Rescooped by James J. Goldsmith from Networked Learning - MOOCs and more
Scoop.it!

The MOOC bubble and the attack on public education | Aaron Bady - Academic Matters

The MOOC bubble and the attack on public education | Aaron Bady - Academic Matters | Contemporary Learning Design | Scoop.it

MOOCs are, and will be, big business, and the way that their makers see profitability at the end of the tunnel is what gives them their particular shape. … the MOOCs which are now being developed by Silicon Valley startups … aim to do exactly the same thing that traditional courses have always done -transfer course content from expert to student - only to do so massively more cheaply and on a much larger scale. … MOOCs are simply a new way of maintaining the status quo, of re-institutionalizing higher education in an era of budget cuts, skyrocketing tuition, and unemployed college graduates burdened by student debt. … the California legislature proposes to solve a real systemic crisis - collapsing public resources, diminishing affordability, and falling completion rates in the state’s higher education system - by sending its students to MOOCs. … If this bill passes, the winners will be Silicon Valley and the austerity hawks in the California legislature … To put it quite bluntly, MOOCs are a speculative bubble, a product being pumped up and overvalued by pro-business government support and a lot of hot air in the media. Like all speculative bubbles—especially those that originate in Silicon Valley—it will eventually burst. 


Via Peter B. Sloep
more...
Peter B. Sloep's curator insight, June 10, 2013 11:31 AM

This article does not really sing a song that is much different from the song sung by many other opponents of MOOCs. However, it does so quite elegantly and forcefully. For that reason alone it is worth reading.

 

MOOC proponents have never shied away from making bold predications, like Sebastian Thrun who predicted that "Fifty years from now there will be only 10 institutions in the whole world that deliver higher education" (http://tiny.cc/83ygyw). Aaron faces them squarely when he claims that "MOOCs are a speculative bubble … [which] will eventually burst". I would hope it does, in the way he describes them as affecting Californian HE. I hope too, though, that the discovery of distance teaching that MOOCs exemplify, has a lasting effect, by making people reflect on the pedagogy, organisation and economics of (higher) education. (@pbsloep)

Rescooped by James J. Goldsmith from E-Learning, Instructional Design, and Online Teaching
Scoop.it!

Adult Education Research: Where’s the Money?

Adult Education Research:  Where’s the Money? | Contemporary Learning Design | Scoop.it

Interestingly, major American foundations have contributed millions of dollars to innovative delivery platforms such as Coursera and Udacity. As a result, millions have enrolled in Massive Open Online Courses (MOOCs), with an average class size of about 50,000. Yet, according to a recent study by Katy Jordon, less than 10 percent of learners complete current MOOC courses, and the majority of completion rates are in the two to eight percent range. Does this sound like effective adult education? No higher education institution would be able to attract applicants if it posted attrition rates of 92 to 98 percent.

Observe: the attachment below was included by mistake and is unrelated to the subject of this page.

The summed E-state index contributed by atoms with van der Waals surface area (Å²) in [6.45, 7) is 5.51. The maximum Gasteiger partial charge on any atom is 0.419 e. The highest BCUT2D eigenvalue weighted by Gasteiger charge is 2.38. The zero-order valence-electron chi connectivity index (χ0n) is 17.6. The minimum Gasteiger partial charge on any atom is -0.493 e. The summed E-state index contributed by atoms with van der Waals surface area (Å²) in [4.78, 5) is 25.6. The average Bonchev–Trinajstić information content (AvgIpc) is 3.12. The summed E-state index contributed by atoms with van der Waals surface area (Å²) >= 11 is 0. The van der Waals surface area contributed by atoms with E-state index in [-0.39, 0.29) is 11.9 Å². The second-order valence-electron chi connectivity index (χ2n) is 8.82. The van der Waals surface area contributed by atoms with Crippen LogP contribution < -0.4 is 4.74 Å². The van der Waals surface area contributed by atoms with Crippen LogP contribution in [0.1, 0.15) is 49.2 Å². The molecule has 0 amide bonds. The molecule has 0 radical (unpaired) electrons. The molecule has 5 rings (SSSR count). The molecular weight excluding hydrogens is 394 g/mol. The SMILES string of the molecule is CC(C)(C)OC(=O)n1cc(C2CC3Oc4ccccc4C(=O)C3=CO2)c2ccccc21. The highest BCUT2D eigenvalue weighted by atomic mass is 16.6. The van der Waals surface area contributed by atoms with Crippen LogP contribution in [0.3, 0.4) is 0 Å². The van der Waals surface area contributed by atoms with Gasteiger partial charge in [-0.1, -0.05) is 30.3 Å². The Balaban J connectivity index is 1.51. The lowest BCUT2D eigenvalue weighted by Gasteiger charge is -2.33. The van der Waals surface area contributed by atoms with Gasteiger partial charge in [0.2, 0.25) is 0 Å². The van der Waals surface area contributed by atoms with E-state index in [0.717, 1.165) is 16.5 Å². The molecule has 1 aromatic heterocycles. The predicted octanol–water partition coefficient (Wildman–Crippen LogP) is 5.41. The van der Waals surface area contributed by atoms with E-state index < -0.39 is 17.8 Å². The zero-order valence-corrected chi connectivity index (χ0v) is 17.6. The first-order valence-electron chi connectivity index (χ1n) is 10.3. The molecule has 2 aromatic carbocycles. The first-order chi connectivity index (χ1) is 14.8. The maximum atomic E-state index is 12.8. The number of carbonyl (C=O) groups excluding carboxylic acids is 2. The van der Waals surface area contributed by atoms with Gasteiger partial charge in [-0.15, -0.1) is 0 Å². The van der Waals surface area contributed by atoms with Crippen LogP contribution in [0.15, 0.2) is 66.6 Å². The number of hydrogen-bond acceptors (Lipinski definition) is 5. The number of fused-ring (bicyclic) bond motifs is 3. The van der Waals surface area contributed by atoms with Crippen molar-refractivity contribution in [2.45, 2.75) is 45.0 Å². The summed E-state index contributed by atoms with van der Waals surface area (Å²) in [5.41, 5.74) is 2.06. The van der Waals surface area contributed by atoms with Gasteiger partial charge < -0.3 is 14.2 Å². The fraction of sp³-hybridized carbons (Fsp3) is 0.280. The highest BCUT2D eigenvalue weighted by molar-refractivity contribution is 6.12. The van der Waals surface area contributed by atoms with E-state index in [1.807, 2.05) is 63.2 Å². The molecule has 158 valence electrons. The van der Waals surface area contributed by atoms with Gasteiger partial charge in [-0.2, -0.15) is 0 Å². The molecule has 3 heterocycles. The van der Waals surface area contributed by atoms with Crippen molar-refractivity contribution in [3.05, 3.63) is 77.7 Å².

Via Dennis T OConnor
more...
Dennis T OConnor's curator insight, April 9, 2013 4:05 PM

Are MOOCs draining the foundation grant money pool leaving us without significant new research on adult learning?


How can we call a course with 98% attrition effective?

Rescooped by James J. Goldsmith from Networked Learning - MOOCs and more
Scoop.it!

The Professors Behind the MOOC Hype - Technology | Steve Kolowich- The Chronicle of Higher Education

The Professors Behind the MOOC Hype - Technology | Steve Kolowich- The Chronicle of Higher Education | Contemporary Learning Design | Scoop.it

What is it like to teach 10,000 or more students at once, and does it really work? The largest-ever survey of professors who have taught MOOCs, or massive open online courses, shows that the process is time-consuming, but, according to the instructors, often successful. Nearly half of the professors felt their online courses were as rigorous academically as the versions they taught in the classroom.

 

The survey, conducted by The Chronicle, attempted to reach every professor who has taught a MOOC. The online questionnaire was sent to 184 professors in late February, and 103 of them responded.

 


Via Peter B. Sloep
more...
Peter B. Sloep's curator insight, March 18, 2013 5:27 PM

These are data from the people in the trenches. And although they are biased - typically those with good experiences react, those with bad ones reportedly didn't - they still show that there is a good deal of enthusiasm about teaching a MOOC and that many sceptics to online learning became converted. Motives reported ranged from altruism to not wanting to be left behind, but that was to be expected. For a quick impression of the results, check the charts. 

 

Since many of the respondents still were in the midst of teaching their MOOC, we should see the present picture as a snap-shot only. But the good thing is that now we at least have such a snap-shot. The Chronicle is to be applauded for this initiative. (@pbsloep)